Steph Curry has made headlines this spring when it was revealed that he had played with less than 20/20 vision until he was recently fit with contact lenses. This makes one think how vision demands vary from sport to sport. Some sports can allow athletes with supreme athleticism to excel despite less than perfect vision. Others require the best vision possible in order for athletes to perform at an elite level.
It came to a shock to many that a 2-time NBA MVP and 3-time NBA champion like Steph Curry could have flourished like he has with less than perfect vision. This is a player that has transformed the game to reward sharp shooters who could drain shots from beyond the 3-point arc. He did this all with foggy vision?
It has been reported that he has a corneal condition called keratoconus that requires specially fit contact lenses to obtain optimal vision. In some instances it requires procedures like corneal crosslinking or even a corneal transplant for a patient with keratoconus to see their best. For example, U.S. Olympic Gold Medal Winning Bobsled Driver Steven Holcomb had corneal crosslinking to allow him to see well enough to navigate his bobsled at speeds of 90mph.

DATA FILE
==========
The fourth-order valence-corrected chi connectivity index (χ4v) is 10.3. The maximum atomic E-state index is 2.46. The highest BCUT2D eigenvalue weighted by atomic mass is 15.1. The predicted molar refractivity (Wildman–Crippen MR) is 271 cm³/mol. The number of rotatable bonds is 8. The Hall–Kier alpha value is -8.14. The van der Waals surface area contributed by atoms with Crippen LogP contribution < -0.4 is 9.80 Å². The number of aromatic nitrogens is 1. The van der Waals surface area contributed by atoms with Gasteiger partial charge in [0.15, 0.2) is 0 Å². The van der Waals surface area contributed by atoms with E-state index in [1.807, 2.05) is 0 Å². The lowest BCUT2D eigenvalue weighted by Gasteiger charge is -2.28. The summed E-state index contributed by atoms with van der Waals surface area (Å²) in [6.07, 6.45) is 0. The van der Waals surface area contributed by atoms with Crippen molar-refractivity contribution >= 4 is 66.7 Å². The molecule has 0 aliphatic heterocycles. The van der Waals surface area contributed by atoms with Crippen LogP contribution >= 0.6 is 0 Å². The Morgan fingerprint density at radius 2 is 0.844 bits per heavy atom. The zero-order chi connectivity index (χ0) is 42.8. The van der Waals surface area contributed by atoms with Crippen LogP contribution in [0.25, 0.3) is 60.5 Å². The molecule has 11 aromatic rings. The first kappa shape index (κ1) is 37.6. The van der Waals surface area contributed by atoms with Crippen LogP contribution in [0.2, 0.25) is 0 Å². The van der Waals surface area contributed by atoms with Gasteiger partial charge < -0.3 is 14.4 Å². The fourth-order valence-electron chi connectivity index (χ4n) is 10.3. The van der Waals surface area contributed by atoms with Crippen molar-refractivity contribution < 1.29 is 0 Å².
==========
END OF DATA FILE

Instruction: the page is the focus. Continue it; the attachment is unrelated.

This lends the question to how much better athletes with less than perfect vision could be with optimal vision. Steph Curry’s 3-point field goal percentage was 52% after being fit with contact lenses. This was the best he has shot over any similar stretch in his career.
Baseball players as a rule have some of the best vision in sports. One study of over 400 high-level baseball players showed an average vision of 20/12. Ted Williams, the last big leaguer to hit .400, had 20/10 vision. The human eye, at its best, is capable of 20/8 vision due to the arrangement of the eye’s photoreceptors in the back of our eye.
This whole topic emphasizes the benefit of regular eye exams from adolescence into adulthood. We become accustomed to what is “good” vision to each of us naturally. What we feel is “good”, may be less than ideal vision. There is also more than simply reading the 20/20 line on the eye chart. Are both eyes able to do so individually? Do the two eyes work together? Our depth perception is accomplished by triangulating the distance based on the image from each individual eye.